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Ryerson still interested in heritage building site

Firefighters work to extinguish the last remaining of fire at the the old Salad King, an heritage building located on Yonge and Gould Streets that resulted destroyed by a six-alarm blaze.

Fernando Morales/The Globe and Mail/Fernando Morales/The Globe and Mail

In the wake of the fire that gutted a crumbling heritage building at Yonge and Gould earlier this week, Ryerson University president Sheldon Levy is calling on Mayor Rob Ford and the Liberal government at Queen's Park to "get on with the job" of redeveloping the site after the fire marshal's office has completed its investigation.

"You don't sit back and watch a building fall down and burn and then say, 'Let's think about this for another six months or a year," he said in an interview Tuesday.

Mr. Levy stated that Ryerson is still interested in securing the property as a "gateway site" for its rapidly growing downtown campus, and expressed frustration that the building, a 164-year-old former hotel that partially collapsed last year, has been allowed to languish for months behind hoardings. "Our rhetoric is world-class city and we do third-class things," he said.

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He added that in New York or Chicago, municipal officials would never have tolerated such neglect in a key downtown location, a view shared by others in the heritage community.

Ryerson has eyed the property as a potential venue for an additional entrance to the Dundas subway station for years, but failed to persuade the owners, the Lalani Group, to sell the land.

The university in recent years bought the Sam the Record Man site a few metres north, and will soon unveil the design for what's expected to be a striking student services centre. It is also restoring Maple Leaf Gardens in partnership with Loblaw.

Though hardly unique, the building's slow-motion demise reveals the perilous and often contradictory state of heritage preservation in Toronto. While public pressure to save historic buildings and districts has grown in recent years, the city's heritage services department consists of a handful of overworked bureaucrats. Officials often find themselves in tense standoffs with property owners determined to demolish, but sources say the city also fails to enforce its own preservation bylaws, leaving such buildings in a kind of regulatory limbo.

Toronto offers limited financial incentives for owners to maintain historic buildings, but they pale in comparison to the grants and tax breaks in other jurisdictions, said Scott Weir, an associate at ERA Architects, which assessed the property in recent years. In U.S. and European cities, "public funding for heritage is a lot higher than what we fund in Toronto."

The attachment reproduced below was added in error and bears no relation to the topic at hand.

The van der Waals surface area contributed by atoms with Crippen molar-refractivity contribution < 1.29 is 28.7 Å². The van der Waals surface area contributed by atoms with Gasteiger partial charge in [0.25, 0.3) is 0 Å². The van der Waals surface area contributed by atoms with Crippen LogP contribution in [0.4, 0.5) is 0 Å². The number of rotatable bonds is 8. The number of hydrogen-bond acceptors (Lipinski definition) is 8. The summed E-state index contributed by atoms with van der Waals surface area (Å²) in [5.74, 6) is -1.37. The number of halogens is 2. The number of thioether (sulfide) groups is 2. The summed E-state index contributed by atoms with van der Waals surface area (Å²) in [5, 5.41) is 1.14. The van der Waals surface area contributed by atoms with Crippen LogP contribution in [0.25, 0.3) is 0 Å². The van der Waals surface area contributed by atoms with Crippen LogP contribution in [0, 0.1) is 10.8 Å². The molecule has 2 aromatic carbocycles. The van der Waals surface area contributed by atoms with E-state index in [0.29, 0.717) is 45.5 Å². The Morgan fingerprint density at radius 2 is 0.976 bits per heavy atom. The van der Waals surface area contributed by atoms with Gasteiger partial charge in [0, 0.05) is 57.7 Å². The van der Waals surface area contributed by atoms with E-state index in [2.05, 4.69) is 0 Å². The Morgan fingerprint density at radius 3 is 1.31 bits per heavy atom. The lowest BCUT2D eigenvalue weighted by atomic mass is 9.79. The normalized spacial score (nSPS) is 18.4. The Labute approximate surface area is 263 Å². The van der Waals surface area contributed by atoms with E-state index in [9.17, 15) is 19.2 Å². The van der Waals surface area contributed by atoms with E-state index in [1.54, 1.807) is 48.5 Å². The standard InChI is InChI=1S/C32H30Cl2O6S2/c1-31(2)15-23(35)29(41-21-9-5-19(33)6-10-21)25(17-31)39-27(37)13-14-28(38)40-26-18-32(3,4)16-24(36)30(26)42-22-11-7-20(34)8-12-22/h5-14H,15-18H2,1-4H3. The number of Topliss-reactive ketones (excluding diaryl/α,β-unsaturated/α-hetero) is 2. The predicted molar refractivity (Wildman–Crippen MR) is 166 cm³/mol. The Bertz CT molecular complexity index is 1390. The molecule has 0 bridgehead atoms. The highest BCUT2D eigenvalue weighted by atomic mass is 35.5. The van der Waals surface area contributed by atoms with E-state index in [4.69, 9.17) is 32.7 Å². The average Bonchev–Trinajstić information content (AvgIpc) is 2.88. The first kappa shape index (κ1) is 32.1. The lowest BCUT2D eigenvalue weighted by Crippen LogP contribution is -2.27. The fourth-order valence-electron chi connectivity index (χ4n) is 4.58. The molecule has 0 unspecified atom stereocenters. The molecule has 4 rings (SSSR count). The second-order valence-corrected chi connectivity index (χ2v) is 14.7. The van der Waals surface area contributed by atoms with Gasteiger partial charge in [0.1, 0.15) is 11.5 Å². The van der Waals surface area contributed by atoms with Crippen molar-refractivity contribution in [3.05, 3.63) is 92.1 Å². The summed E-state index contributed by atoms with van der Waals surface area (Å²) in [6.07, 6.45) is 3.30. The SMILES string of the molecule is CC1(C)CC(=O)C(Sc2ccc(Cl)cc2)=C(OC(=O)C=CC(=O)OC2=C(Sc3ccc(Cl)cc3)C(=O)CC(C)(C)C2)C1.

Featuring a Second Empire Italianate design and various other influences, the building was one of only a handful of Toronto's surviving 19th-century hotels that tout distinctive tower structures, Mr. Weir noted. The others include the Winchester Hotel on Parliament and the restored Gladstone on Queen West.

When ERA staff inspected the structure prior to the collapse of the northern wall, "it was in extremely poor condition" because of careless sandblasting and prolonged decay. "The basic bones were quite rough," Mr. Weir said.

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What becomes of the husk of the structure is not yet clear, and the investigation into the cause of the blaze hasn't really begun. Toronto firefighters can't begin examining the wreckage in their search for clues as to what started the overnight blaze because entering the destroyed building would be too dangerous.

"They still have not been able to conduct a primary search because of the stability issues with the building," fire investigation supervisor Bryan Fischer told a news conference on Tuesday. Investigators will also be looking for the remains of anyone who may have been trapped by the fire.

During the conflagration, firefighters did not actually enter the building because it was considered too unstable, except for two who accidentally fell off a neighbouring roof into the second floor and had to be rescued.

Mr. Fischer said Toronto Fire Services is waiting to receive a permit from the Ministry of Labour to begin sifting through the debris.

But Captain Mike Strapko said that even after they get the permit, they won't be sending people inside. Instead, they will be pulling out wreckage with a mechanical arm while surveying the scene from an aerial bucket.

Mr. Fischer said that, optimistically and if the permit is approved, they might have the building secured by the weekend, at which point a closed section of Yonge Street would reopen.

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John Lorinc is Special to The Globe and Mail

Editor's Note: The original newspaper version and an earlier online version of this article contained an incorrect reference to Ryerson's attempts to acquire the property. This online version has been corrected.

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